Image_1_Gut Bacteriome Analysis of Anastrepha fraterculus sp. 1 During the Early Steps of Laboratory Colonization.TIF (107.24 kB)

Image_1_Gut Bacteriome Analysis of Anastrepha fraterculus sp. 1 During the Early Steps of Laboratory Colonization.TIF

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posted on 2020-10-20, 04:02 authored by Julieta Salgueiro, Lida E. Pimper, Diego F. Segura, Fabián H. Milla, Romina M. Russo, Elias Asimakis, Panagiota Stathopoulou, Kostas Bourtzis, Jorge L. Cladera, George Tsiamis, Silvia B. Lanzavecchia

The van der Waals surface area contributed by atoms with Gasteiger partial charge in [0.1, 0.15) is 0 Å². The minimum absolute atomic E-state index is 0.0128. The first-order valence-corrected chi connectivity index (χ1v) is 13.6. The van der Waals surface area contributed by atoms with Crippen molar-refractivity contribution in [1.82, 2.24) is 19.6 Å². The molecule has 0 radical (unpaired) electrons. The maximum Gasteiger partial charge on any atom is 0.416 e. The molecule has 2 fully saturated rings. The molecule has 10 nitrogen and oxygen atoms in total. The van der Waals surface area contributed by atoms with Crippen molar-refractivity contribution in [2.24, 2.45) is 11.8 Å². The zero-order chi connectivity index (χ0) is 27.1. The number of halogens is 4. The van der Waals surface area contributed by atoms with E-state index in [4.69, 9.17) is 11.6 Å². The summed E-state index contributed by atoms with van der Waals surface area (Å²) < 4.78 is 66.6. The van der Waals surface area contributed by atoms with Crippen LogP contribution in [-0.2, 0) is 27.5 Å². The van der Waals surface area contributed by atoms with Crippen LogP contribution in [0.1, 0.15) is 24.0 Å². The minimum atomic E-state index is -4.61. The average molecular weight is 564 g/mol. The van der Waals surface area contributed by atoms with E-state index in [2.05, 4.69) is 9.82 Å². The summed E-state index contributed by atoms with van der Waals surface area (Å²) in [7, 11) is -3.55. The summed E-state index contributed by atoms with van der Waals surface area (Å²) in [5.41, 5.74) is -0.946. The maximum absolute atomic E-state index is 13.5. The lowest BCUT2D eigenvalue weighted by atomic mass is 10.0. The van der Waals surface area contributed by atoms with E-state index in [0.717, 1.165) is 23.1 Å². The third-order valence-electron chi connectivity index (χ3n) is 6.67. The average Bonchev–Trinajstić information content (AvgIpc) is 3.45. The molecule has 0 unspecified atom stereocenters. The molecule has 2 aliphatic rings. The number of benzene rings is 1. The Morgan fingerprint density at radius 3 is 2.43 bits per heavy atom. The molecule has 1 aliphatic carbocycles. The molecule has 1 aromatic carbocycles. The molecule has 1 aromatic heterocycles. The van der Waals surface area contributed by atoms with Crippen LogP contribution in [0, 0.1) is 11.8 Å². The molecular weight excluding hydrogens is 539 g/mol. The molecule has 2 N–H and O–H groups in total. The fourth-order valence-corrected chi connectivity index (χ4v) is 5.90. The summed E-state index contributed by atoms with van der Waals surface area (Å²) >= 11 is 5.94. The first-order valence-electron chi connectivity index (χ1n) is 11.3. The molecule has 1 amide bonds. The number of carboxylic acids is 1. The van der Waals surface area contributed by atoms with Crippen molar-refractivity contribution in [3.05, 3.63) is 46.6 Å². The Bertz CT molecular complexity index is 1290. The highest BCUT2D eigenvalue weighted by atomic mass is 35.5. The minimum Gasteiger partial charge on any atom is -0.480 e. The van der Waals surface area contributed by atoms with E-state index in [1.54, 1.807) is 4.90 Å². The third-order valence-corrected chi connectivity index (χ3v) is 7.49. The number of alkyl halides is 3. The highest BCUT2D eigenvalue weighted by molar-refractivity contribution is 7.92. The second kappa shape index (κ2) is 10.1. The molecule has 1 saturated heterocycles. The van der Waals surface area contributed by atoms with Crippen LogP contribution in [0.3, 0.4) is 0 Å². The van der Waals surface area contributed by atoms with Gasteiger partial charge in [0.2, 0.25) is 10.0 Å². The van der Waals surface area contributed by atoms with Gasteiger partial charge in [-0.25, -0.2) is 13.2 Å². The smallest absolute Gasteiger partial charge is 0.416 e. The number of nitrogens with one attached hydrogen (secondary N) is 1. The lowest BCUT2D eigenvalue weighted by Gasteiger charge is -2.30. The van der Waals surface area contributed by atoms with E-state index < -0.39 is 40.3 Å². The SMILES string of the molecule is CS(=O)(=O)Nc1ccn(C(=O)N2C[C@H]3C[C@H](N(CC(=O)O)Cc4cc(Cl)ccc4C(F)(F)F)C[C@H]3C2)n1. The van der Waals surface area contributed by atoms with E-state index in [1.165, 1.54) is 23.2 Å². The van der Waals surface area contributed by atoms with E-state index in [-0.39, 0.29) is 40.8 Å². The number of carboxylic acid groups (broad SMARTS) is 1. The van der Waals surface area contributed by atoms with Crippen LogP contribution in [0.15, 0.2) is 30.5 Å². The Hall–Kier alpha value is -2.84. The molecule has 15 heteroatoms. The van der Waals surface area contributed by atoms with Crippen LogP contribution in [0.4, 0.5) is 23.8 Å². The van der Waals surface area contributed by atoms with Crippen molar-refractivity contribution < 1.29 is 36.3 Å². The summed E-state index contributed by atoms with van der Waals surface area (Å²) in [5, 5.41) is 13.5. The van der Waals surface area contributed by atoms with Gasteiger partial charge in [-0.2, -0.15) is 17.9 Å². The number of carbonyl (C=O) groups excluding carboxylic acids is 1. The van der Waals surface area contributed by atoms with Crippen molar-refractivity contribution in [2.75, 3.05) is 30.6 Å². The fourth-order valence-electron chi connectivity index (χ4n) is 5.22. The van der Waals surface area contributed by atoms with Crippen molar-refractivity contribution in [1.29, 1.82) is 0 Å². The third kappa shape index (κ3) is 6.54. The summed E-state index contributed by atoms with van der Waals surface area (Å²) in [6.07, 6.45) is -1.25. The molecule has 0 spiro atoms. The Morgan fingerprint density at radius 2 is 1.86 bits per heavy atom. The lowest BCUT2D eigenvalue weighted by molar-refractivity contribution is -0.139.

Microbial communities associated to insect species are involved in essential biological functions such as host nutrition, reproduction and survivability. Main factors have been described as modulators of gut bacterial community, such as diet, habit, developmental stage and taxonomy of the host. The present work focuses on the complex changes that gut microbial communities go through when wild insects are introduced to artificial rearing conditions. Specifically, we analyzed the effect of the laboratory colonization on the richness and diversity of the gut bacteriome hosted by the fruit fly pest Anastrepha fraterculus sp. 1. Bacterial profiles were studied by amplicon sequencing of the 16S rRNA V3–V4 hypervariable region in gut samples of males and females, in teneral (1-day-old, unfed) and post-teneral (15-day-old, fed) flies. A total of 3,147,665 sequence reads were obtained and 32 bacterial operational taxonomic units (OTUs) were identified. Proteobacteria was the most abundant phylum (93.3% of the total reads) and, Wolbachia and Enterobacter were the most represented taxa at the genus level (29.9% and 27.7%, respectively, of the total read counts). Wild and laboratory flies showed highly significant differences in the relative abundances of bacteria. The analysis of the core bacteriome showed the presence of five OTUs in all samples grouped by origin, while nine and five OTUs were exclusively detected in laboratory and wild flies, respectively. Irrespective of fly origin or sex, a dominant presence of Wolbachia was observed in teneral flies, whereas Enterobacter was highly abundant in post-teneral individuals. We evidenced significant differences in bacterial richness and diversity among generations under laboratory colonization (F0, F1, F3 and F6) and compared to laboratory and wild flies, displaying also differential patterns between teneral and post-teneral flies. Laboratory and wild A. fraterculus sp. 1 harbor different gut bacterial communities. Laboratory colonization has an important effect on the microbiota, most likely associated to the combined effects of insect physiology and environmental conditions (e.g., diet and colony management).